European Trade Mark Reform - Further changes which came into force on 1 October 2017
In March 2016 we reported on the various changes to the European Union Trade Mark Regulation, many of which came into force on 23 March 2016. On 1 October 2017, further changes were brought in, and new secondary legislation has also come into force, in the form of a European Union Trade Mark Delegated Regulation and a European Trade Mark Implementing Regulation. Many of the changes simply codify or modernise the EUIPO's previous practice and procedures. A summary of the main areas affected is set out below:
Types of trade mark
The list of specific types of mark has been extended and now includes word, figurative, shape (including appearance), colour, sound, position, pattern, motion, multimedia, and hologram.
The requirement to file a graphical representation of the mark has been removed and marks can now be represented in any appropriate format using generally available technology. This removes one of the hurdles for non-traditional trade marks such as position, sound, motion, multimedia and hologram marks which can now be represented by a JPEG, MP3 or MP4 file alone, as appropriate, provided that the representation is clear, precise, selfcontained, easily accessible, intelligible, durable and objective. Of course, such non-traditional trade marks must still satisfy the requirement for distinctiveness and so it is still likely to be difficult to protect many of these types of trade marks. It still does not appear possible in practice to register smell, taste and tactile/texture marks, as they cannot adequately be represented using currently available technology (specimens are not acceptable).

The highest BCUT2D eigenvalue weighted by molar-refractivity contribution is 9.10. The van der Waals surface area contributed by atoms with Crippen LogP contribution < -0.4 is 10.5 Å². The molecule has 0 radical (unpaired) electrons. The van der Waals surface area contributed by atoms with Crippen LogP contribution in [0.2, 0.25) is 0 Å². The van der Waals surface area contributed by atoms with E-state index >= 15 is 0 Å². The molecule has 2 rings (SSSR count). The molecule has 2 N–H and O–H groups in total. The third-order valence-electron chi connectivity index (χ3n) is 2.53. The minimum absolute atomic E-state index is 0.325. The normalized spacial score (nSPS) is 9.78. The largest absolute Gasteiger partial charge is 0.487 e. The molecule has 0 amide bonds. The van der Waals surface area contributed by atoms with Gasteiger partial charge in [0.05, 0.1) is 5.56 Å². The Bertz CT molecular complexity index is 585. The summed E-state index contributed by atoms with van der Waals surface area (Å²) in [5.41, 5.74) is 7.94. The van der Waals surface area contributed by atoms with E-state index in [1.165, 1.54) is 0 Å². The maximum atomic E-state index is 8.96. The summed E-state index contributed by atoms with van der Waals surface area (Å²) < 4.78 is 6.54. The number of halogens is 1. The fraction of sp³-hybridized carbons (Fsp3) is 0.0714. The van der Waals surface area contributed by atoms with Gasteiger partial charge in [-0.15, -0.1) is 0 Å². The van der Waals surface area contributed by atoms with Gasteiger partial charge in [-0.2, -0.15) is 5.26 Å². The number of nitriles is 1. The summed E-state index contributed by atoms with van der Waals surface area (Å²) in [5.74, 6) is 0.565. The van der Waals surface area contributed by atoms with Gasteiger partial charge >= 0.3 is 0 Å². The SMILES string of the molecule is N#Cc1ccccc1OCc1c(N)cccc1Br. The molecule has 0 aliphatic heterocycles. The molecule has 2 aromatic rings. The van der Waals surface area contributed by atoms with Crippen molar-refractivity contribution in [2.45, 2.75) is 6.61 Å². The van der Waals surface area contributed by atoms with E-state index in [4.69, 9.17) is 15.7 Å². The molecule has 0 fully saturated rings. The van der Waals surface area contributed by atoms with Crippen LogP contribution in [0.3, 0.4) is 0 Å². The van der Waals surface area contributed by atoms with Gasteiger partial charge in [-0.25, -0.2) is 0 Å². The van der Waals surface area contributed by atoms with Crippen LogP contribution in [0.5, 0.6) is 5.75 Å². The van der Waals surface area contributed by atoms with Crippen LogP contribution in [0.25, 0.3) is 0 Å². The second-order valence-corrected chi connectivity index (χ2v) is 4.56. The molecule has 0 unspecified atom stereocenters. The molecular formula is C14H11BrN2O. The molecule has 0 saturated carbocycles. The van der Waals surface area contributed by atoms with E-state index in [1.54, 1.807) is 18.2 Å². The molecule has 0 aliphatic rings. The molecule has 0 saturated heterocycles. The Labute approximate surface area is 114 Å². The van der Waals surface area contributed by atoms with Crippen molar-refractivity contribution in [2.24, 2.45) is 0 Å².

Descriptions are no longer permitted for most types of mark and are optional for colour combination, position and movement marks. It is also no longer possible to include colour claims, other than for single and combination colour marks, although marks filed in colour will be deemed to be protected in that particular colour format. For colour marks, an indication of the colour code is now a formal requirement.
EU Certification Marks
This is a new type of EU trade mark, although certification marks already exist at a national level in some EU member states, including the United Kingdom.
The purpose of a European Union certification mark is to indicate/guarantee that the goods and services bearing the mark comply with a particular standard (e.g...